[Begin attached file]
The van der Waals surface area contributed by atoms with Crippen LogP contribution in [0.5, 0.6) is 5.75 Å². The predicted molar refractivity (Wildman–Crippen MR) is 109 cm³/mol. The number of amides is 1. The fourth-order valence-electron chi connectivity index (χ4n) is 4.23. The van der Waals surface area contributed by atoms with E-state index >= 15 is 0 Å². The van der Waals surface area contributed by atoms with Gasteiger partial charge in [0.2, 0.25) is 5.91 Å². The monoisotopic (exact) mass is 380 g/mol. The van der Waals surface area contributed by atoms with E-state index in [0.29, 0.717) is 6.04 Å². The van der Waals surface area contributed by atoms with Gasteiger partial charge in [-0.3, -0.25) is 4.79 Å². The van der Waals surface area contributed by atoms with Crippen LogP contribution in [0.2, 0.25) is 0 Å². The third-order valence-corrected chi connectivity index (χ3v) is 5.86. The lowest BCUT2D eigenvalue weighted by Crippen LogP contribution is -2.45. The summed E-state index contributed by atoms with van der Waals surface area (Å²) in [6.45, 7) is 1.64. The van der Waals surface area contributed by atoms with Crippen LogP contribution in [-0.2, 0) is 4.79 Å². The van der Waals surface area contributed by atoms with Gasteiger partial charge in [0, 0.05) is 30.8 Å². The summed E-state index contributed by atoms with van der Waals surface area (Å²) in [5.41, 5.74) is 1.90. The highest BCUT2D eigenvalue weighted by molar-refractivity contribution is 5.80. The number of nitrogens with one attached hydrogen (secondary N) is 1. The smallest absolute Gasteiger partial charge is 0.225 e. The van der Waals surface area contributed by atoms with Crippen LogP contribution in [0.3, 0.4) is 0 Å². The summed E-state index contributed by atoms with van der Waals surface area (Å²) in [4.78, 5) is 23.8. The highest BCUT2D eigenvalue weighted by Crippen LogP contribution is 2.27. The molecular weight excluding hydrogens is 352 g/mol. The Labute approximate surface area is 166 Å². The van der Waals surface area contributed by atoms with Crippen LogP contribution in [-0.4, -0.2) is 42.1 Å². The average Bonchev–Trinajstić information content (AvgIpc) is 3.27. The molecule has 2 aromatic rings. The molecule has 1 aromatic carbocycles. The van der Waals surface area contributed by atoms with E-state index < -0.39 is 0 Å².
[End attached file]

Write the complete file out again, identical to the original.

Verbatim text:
The van der Waals surface area contributed by atoms with Crippen LogP contribution in [0.5, 0.6) is 5.75 Å². The predicted molar refractivity (Wildman–Crippen MR) is 109 cm³/mol. The number of amides is 1. The fourth-order valence-electron chi connectivity index (χ4n) is 4.23. The van der Waals surface area contributed by atoms with E-state index >= 15 is 0 Å². The van der Waals surface area contributed by atoms with Gasteiger partial charge in [0.2, 0.25) is 5.91 Å². The monoisotopic (exact) mass is 380 g/mol. The van der Waals surface area contributed by atoms with E-state index in [0.29, 0.717) is 6.04 Å². The van der Waals surface area contributed by atoms with Gasteiger partial charge in [-0.3, -0.25) is 4.79 Å². The van der Waals surface area contributed by atoms with Crippen LogP contribution in [0.2, 0.25) is 0 Å². The third-order valence-corrected chi connectivity index (χ3v) is 5.86. The lowest BCUT2D eigenvalue weighted by Crippen LogP contribution is -2.45. The summed E-state index contributed by atoms with van der Waals surface area (Å²) in [6.45, 7) is 1.64. The van der Waals surface area contributed by atoms with Crippen LogP contribution in [-0.2, 0) is 4.79 Å². The van der Waals surface area contributed by atoms with Gasteiger partial charge in [0, 0.05) is 30.8 Å². The summed E-state index contributed by atoms with van der Waals surface area (Å²) in [5.41, 5.74) is 1.90. The highest BCUT2D eigenvalue weighted by molar-refractivity contribution is 5.80. The number of nitrogens with one attached hydrogen (secondary N) is 1. The smallest absolute Gasteiger partial charge is 0.225 e. The van der Waals surface area contributed by atoms with Crippen LogP contribution in [0.3, 0.4) is 0 Å². The summed E-state index contributed by atoms with van der Waals surface area (Å²) in [4.78, 5) is 23.8. The highest BCUT2D eigenvalue weighted by Crippen LogP contribution is 2.27. The molecular weight excluding hydrogens is 352 g/mol. The Labute approximate surface area is 166 Å². The van der Waals surface area contributed by atoms with Crippen LogP contribution in [-0.4, -0.2) is 42.1 Å². The average Bonchev–Trinajstić information content (AvgIpc) is 3.27. The molecule has 2 aromatic rings. The molecule has 1 aromatic carbocycles. The van der Waals surface area contributed by atoms with E-state index < -0.39 is 0 Å².